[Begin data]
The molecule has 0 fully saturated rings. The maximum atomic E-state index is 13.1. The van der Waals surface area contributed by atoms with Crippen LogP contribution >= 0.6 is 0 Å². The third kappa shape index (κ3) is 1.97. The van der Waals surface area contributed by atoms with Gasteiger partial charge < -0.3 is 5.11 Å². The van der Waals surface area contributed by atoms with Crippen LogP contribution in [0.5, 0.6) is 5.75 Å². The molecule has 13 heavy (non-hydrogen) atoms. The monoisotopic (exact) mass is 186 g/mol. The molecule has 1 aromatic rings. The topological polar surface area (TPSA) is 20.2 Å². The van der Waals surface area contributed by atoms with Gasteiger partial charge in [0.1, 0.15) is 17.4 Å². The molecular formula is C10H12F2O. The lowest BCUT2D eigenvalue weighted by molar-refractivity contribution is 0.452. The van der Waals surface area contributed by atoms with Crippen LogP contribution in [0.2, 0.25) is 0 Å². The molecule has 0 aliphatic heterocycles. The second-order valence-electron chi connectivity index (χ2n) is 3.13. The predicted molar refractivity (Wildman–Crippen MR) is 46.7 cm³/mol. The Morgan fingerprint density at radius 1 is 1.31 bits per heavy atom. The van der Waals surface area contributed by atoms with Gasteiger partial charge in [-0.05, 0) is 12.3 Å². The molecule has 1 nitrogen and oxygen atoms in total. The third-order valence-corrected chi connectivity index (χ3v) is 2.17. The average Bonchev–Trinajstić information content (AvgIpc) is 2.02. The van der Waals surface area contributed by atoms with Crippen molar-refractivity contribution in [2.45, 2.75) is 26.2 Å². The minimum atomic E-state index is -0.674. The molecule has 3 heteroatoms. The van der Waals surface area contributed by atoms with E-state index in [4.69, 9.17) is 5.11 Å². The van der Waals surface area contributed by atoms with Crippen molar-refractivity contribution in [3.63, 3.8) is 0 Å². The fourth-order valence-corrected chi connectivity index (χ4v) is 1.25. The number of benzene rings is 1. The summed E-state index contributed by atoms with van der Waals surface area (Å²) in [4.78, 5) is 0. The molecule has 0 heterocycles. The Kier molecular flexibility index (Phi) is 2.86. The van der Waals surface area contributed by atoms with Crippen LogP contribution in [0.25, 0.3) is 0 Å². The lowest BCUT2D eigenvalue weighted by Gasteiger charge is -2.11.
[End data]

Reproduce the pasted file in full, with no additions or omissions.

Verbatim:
The molecule has 0 fully saturated rings. The maximum atomic E-state index is 13.1. The van der Waals surface area contributed by atoms with Crippen LogP contribution >= 0.6 is 0 Å². The third kappa shape index (κ3) is 1.97. The van der Waals surface area contributed by atoms with Gasteiger partial charge < -0.3 is 5.11 Å². The van der Waals surface area contributed by atoms with Crippen LogP contribution in [0.5, 0.6) is 5.75 Å². The molecule has 13 heavy (non-hydrogen) atoms. The monoisotopic (exact) mass is 186 g/mol. The molecule has 1 aromatic rings. The topological polar surface area (TPSA) is 20.2 Å². The van der Waals surface area contributed by atoms with Gasteiger partial charge in [0.1, 0.15) is 17.4 Å². The molecular formula is C10H12F2O. The lowest BCUT2D eigenvalue weighted by molar-refractivity contribution is 0.452. The van der Waals surface area contributed by atoms with Crippen LogP contribution in [0.2, 0.25) is 0 Å². The molecule has 0 aliphatic heterocycles. The second-order valence-electron chi connectivity index (χ2n) is 3.13. The predicted molar refractivity (Wildman–Crippen MR) is 46.7 cm³/mol. The Morgan fingerprint density at radius 1 is 1.31 bits per heavy atom. The van der Waals surface area contributed by atoms with Gasteiger partial charge in [-0.05, 0) is 12.3 Å². The molecule has 1 nitrogen and oxygen atoms in total. The third-order valence-corrected chi connectivity index (χ3v) is 2.17. The average Bonchev–Trinajstić information content (AvgIpc) is 2.02. The van der Waals surface area contributed by atoms with Crippen molar-refractivity contribution in [2.45, 2.75) is 26.2 Å². The minimum atomic E-state index is -0.674. The molecule has 3 heteroatoms. The van der Waals surface area contributed by atoms with E-state index in [4.69, 9.17) is 5.11 Å². The van der Waals surface area contributed by atoms with Crippen molar-refractivity contribution in [3.63, 3.8) is 0 Å². The fourth-order valence-corrected chi connectivity index (χ4v) is 1.25. The number of benzene rings is 1. The summed E-state index contributed by atoms with van der Waals surface area (Å²) in [4.78, 5) is 0. The molecule has 0 heterocycles. The Kier molecular flexibility index (Phi) is 2.86. The van der Waals surface area contributed by atoms with Crippen LogP contribution in [0.25, 0.3) is 0 Å². The lowest BCUT2D eigenvalue weighted by Gasteiger charge is -2.11.